One Sunday morning in February, Peters Township resident Brianne Hall woke up and told her husband, Bill, that she had a plan.

“I want to raise $500 for veterans,” she said.

Four months later, she reached her goal, times 45.

The benefit she organized at 31 Sports Bar and Grille in Collier Township netted roughly $22,500 on behalf of the Florida-based nonprofit Guardian Angels Medical Service Dogs Inc.

And June 5, when the event was held, happened to mark the sixth anniversary of Life Changing Service Dogs for Veterans, the Western Pennsylvania organization that supports Guardian Angels.

“Nobody in my family is a veteran, but I feel that I would not have the life that I have if it were not for the veterans,” Brianne Hall said. “So I’m grateful to them, and I wanted to honor them.”

Plenty of other folks did, too, as the overwhelming turnout at 31 would indicate.

Along with donating toward the cause, those in attendance had the opportunity to meet quite a few noteworthy individuals who were happy to chat and have photos taken with them, including Pittsburgh Steelers legend Rocky Bleier, Pitt Panthers basketball great Julius Page, rock ’n’ roll star Donnie Iris, National Hockey League stalwart Eddie Johnston, sportswriter and radio personality Ron Cook, and author Jim O’Brien.

Also present was former state auditor general and Sen. Jack Wagner, who assists with Pennsylvania regional development for Guardian Angels.

Plus former Pittsburgh Penguins goaltender Ken Wregget and his wife, Nicole, were gracious hosts as owners of 31. The Wreggets, in fact, were presented with a certificate in appreciation of their help in providing service dogs for veterans.

Two of the veterans who have been paired with the dogs, which undergo a lengthy and comprehensive training process, spoke during the benefit about their experiences.

Connor Green was discharged from the U.S. Army in 2014.

“About three months after I got out, I started having seizures. I was having panic attacks. I would wake up in the back of an ambulance every time,” he recalled. “I wasn’t really connected or associated with anybody. I just kind of went through the day ... the best I could.”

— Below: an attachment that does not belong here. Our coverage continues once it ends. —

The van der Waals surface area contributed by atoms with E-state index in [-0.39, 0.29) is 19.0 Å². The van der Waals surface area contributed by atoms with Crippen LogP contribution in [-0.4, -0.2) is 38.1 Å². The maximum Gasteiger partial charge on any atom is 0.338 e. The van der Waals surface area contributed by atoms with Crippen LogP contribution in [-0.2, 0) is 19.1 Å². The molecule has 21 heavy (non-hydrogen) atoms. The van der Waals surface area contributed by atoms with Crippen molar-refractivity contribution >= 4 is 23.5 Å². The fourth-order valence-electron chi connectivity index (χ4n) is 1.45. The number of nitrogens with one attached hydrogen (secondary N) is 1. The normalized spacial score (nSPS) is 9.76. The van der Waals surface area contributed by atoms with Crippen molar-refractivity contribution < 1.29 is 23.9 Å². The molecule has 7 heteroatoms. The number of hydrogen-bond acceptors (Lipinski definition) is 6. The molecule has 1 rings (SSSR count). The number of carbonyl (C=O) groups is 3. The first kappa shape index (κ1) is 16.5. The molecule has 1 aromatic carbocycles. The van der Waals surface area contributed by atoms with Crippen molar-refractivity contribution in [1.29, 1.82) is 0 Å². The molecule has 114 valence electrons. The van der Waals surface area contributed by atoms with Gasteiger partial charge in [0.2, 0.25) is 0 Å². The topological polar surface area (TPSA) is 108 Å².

He eventually connected with Life Changing Service Dogs for Veterans.

“I was fortunate enough to be sent down to Florida, and I was paired with Bradley,” he said about the dog accompanying him. “I can’t tell you how thankful I am and grateful I am to have him in my life. It’s not only great for myself, but I know a lot of other guys and women who are paired with these dogs and benefit greatly from having them.”

Timothy Kellermann, another Army veteran, spent 13 months in Afghanistan amid some of the heaviest combat in the early stages of the Central Asia war that will reach the 20-year mark in October.

Retired by the military at age 22, he later was diagnosed with post-traumatic stress disorder.

“I stayed almost eight years in my home, besides basic needs going out. I’d be really quick, in and out,” he said. “I basically pushed everyone away from me in my life.”

He admitted to being skeptical about the effects of having a service dog, but bringing Pilot home quickly made him a believer.

“We’re going out to eat. We’re talking to folks. People are coming up to me,” he reported. “This dog has absolutely changed my life and totally changed how I am as a person.”

Actually, it goes beyond that.

“It’s life-saving, because, I mean, I was ready to join that ‘22’ list,” Kellermann said. “I was over life before I got this dog.”

His reference was to the alarming statistic described by William Jeffcoat, Life Changing Service Dogs for Veterans president.

“Twenty-two veterans a day commit suicide,” he said. “And no one who’s ever been awarded a dog from Guardian Angels Medical Service Dogs has committed suicide.”

Jeffcoat had the honor of accepting a $3,000 donation from Veterans of Foreign Wars Post 764 in Peters Township, matched by Tito’s Handmade Vodka.

Money raised at the benefit is going toward Guardian Angels’ plans to build a campus in Robinson Township, Washington County, to breed, raise and train medical service dogs.

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Multimedia Reporter

Staff writer Harry Funk, a professional journalist for three-plus decades, has been on the staff of The Almanac since 2015. He has a bachelor’s degree in journalism and master of business administration, both from Indiana University of Pennsylvania.

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